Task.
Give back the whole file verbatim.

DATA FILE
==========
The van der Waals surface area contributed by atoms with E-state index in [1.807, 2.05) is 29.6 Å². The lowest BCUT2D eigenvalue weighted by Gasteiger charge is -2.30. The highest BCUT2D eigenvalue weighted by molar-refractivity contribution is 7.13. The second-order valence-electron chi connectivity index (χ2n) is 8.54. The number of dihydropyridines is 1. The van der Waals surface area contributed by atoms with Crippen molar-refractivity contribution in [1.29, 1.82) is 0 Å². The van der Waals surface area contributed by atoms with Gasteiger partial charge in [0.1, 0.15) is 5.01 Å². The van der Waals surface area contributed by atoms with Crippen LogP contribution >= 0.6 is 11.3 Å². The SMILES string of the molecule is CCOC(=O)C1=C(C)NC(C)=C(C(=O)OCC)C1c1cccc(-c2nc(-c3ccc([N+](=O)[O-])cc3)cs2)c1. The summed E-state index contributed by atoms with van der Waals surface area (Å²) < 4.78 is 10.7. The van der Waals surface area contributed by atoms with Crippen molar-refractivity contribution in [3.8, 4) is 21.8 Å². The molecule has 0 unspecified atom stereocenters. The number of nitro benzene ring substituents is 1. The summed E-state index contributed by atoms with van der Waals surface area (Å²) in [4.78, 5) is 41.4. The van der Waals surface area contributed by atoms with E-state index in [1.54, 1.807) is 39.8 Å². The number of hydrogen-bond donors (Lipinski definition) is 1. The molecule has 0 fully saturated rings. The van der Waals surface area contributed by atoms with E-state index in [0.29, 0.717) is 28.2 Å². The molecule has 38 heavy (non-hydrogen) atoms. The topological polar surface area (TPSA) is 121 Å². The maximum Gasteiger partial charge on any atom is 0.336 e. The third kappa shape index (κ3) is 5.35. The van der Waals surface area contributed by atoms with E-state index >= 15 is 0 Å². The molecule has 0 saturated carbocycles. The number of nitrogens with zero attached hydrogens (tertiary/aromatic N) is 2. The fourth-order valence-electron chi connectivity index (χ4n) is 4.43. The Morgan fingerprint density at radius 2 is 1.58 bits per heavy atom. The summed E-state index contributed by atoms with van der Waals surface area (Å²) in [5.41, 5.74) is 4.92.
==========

The van der Waals surface area contributed by atoms with E-state index in [1.807, 2.05) is 29.6 Å². The lowest BCUT2D eigenvalue weighted by Gasteiger charge is -2.30. The highest BCUT2D eigenvalue weighted by molar-refractivity contribution is 7.13. The second-order valence-electron chi connectivity index (χ2n) is 8.54. The number of dihydropyridines is 1. The van der Waals surface area contributed by atoms with Crippen molar-refractivity contribution in [1.29, 1.82) is 0 Å². The van der Waals surface area contributed by atoms with Gasteiger partial charge in [0.1, 0.15) is 5.01 Å². The van der Waals surface area contributed by atoms with Crippen LogP contribution >= 0.6 is 11.3 Å². The SMILES string of the molecule is CCOC(=O)C1=C(C)NC(C)=C(C(=O)OCC)C1c1cccc(-c2nc(-c3ccc([N+](=O)[O-])cc3)cs2)c1. The summed E-state index contributed by atoms with van der Waals surface area (Å²) < 4.78 is 10.7. The van der Waals surface area contributed by atoms with Crippen molar-refractivity contribution in [3.8, 4) is 21.8 Å². The molecule has 0 unspecified atom stereocenters. The number of nitro benzene ring substituents is 1. The summed E-state index contributed by atoms with van der Waals surface area (Å²) in [4.78, 5) is 41.4. The van der Waals surface area contributed by atoms with E-state index in [1.54, 1.807) is 39.8 Å². The number of hydrogen-bond donors (Lipinski definition) is 1. The molecule has 0 fully saturated rings. The van der Waals surface area contributed by atoms with E-state index in [0.29, 0.717) is 28.2 Å². The molecule has 38 heavy (non-hydrogen) atoms. The topological polar surface area (TPSA) is 121 Å². The maximum Gasteiger partial charge on any atom is 0.336 e. The third kappa shape index (κ3) is 5.35. The van der Waals surface area contributed by atoms with E-state index >= 15 is 0 Å². The molecule has 0 saturated carbocycles. The number of nitrogens with zero attached hydrogens (tertiary/aromatic N) is 2. The fourth-order valence-electron chi connectivity index (χ4n) is 4.43. The Morgan fingerprint density at radius 2 is 1.58 bits per heavy atom. The summed E-state index contributed by atoms with van der Waals surface area (Å²) in [5.41, 5.74) is 4.92.